A new spraying system developed by Pentair Hypro makes it possible for operators to change from one nozzle to another at the flick of a switch.
It enables operators to easily change between pesticide and fertiliser nozzles or between nozzles of different sizes to cover a wide range of application rates.
In addition, it can enable switching between nozzles with different spray characteristics such as standard and low drift – particularly useful if spraying conditions deteriorate.
Pentair Hypro product manager Roger James says selecting the right nozzle as the target or conditions dictate is crucial to get the best performance from pesticide products.
“The parameters that determine the best nozzle will change during the spraying day and the Duo React allows the most common nozzle change-overs to be made with the flick of a switch, increasing the capability of a single sprayline, with none of the drawbacks of a twin line set-up,” he explains.
Most sprayer manufacturers offer a dual sprayline option and the same control set-up will be used to operate the new nozzle body, providing the same functionality.
Lincolnshire grower Neal Gilbey has a field evaluation Duo React system on a Sands Vision 4.0 self-propelled sprayer, which handles crop protection and liquid fertiliser application across 1,420ha of mainly contract-farmed land.
The sprayer was delivered to Mr Gilbey’s contract farming base between Corby and Stamford only last July, so there have been few opportunities to use the nozzle-switching facility so far. Nonetheless, he likes the concept in principle.
“We’ve used twin spray lines in the past, but they add complexity, weight and cost,” he points out.
“We decided to have a single line on the new sprayer – but with the new system we have the same versatility and convenience as a twin-line set-up.”
An equally compact electro-pneumatic version of the Duo React body can perform the role of a section control valve to avoid overlaps or to provide control down to the individual nozzle if required.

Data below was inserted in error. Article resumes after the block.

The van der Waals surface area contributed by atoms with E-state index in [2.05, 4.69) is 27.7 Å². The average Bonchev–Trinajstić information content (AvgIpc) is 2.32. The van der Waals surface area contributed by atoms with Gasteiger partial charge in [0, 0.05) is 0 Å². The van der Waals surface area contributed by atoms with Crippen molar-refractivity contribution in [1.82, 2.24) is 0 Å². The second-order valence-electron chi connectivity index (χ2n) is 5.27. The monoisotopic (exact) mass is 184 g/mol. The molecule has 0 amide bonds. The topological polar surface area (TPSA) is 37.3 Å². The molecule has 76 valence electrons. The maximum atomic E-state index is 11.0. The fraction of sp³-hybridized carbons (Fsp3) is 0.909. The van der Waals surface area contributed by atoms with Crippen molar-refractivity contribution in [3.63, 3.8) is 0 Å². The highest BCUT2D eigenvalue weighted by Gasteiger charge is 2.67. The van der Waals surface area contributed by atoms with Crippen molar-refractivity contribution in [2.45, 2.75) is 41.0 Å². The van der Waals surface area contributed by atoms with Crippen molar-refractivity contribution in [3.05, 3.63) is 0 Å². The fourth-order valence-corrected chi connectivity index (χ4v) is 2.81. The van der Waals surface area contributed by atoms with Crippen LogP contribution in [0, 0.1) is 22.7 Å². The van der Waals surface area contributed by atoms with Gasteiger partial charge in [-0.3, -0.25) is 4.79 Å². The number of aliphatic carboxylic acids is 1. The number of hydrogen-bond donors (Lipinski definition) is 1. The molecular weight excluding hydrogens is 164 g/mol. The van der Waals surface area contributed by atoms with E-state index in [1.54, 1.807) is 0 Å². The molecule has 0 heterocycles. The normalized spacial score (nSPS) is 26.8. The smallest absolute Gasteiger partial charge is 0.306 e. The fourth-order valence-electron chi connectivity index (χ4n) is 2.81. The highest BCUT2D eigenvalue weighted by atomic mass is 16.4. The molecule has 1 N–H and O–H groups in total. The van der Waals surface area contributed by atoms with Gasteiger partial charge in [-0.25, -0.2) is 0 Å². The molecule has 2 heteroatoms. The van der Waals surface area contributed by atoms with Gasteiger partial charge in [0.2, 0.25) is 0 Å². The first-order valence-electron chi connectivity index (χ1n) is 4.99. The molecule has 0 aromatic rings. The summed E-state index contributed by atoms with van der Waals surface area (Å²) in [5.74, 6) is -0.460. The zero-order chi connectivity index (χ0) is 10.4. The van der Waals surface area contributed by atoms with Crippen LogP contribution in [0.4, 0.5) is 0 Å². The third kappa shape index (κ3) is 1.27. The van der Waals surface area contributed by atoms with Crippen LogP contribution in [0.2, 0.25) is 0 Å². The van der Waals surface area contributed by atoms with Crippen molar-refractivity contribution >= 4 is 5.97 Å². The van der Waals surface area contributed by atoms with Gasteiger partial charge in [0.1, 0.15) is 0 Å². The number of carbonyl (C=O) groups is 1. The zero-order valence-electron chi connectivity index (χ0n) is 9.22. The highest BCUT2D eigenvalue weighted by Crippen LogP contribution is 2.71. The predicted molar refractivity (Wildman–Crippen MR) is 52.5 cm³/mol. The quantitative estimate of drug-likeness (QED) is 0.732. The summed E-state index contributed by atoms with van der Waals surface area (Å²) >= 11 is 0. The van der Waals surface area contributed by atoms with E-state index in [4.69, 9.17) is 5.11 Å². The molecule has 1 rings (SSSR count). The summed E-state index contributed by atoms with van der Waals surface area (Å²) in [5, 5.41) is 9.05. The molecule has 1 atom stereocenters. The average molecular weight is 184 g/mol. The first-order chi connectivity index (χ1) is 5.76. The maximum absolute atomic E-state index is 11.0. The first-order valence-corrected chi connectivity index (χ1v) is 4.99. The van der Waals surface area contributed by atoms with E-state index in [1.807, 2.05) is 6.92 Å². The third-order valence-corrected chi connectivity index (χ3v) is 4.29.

How it works
An air supply on the sprayer operates the two fast-reacting, pneumatic valves. Sprayer operators can switch between the turret and the single outlet at any time or use both at the same time. The turret can be rotated manually to select different nozzle combinations.
“It allows operators to set out for a day’s spraying with nozzles of different sizes and types to suit different crops, spray targets and application tasks, and to allow for the particular working situations and conditions that may be encountered,” says Mr James.
Providing a permanent home for a liquid fertiliser dribble bar is one of the most common reasons for having a second sprayline on a new sprayer; it saves having to remove the dribble bars to go spraying.
A dribble bar can be fitted to the body’s single outlet and spray nozzles to the four-way turret; the operator then simply switches between fertiliser and pesticide application from the cab as required.
Also, for those who prefer a dribble cap, the body offers a wider range of application rates than a single-outlet nozzle body.
Catering for conditions
Switching between a conventional flat fan and a low-drift air-induction nozzle is the most likely scenario for crop spraying applications.
Operators can use the conventional flat fan in ideal spraying conditions and then exploit Duo React to switch to a nozzle such as the Guardian Air or Amistar for reducing drift without leaving the cab.
Easy access to nozzles that spray vertically and at an angle will be helpful when switching between different chemicals or crops with different canopy architectures during the day.
A good example of this is when switching from cereal fungicides with an air induction nozzle to potato blight sprays, when the finer, angled flat-fan nozzle is needed for canopy penetration and coverage.
Being able to quickly select the most appropriate nozzle size, type or configuration will encourage operators to use the optimum application technique, says Mr James.
“The system will also simplify the rinsing procedure at the end of spraying, with twin lines requiring at least 40% more clean water and complicating automatic rinsing procedures.
“More importantly, perhaps, the operator using manual rinsing control must remember to flush both lines to prevent potential damage to the next crop sprayed,” he explains.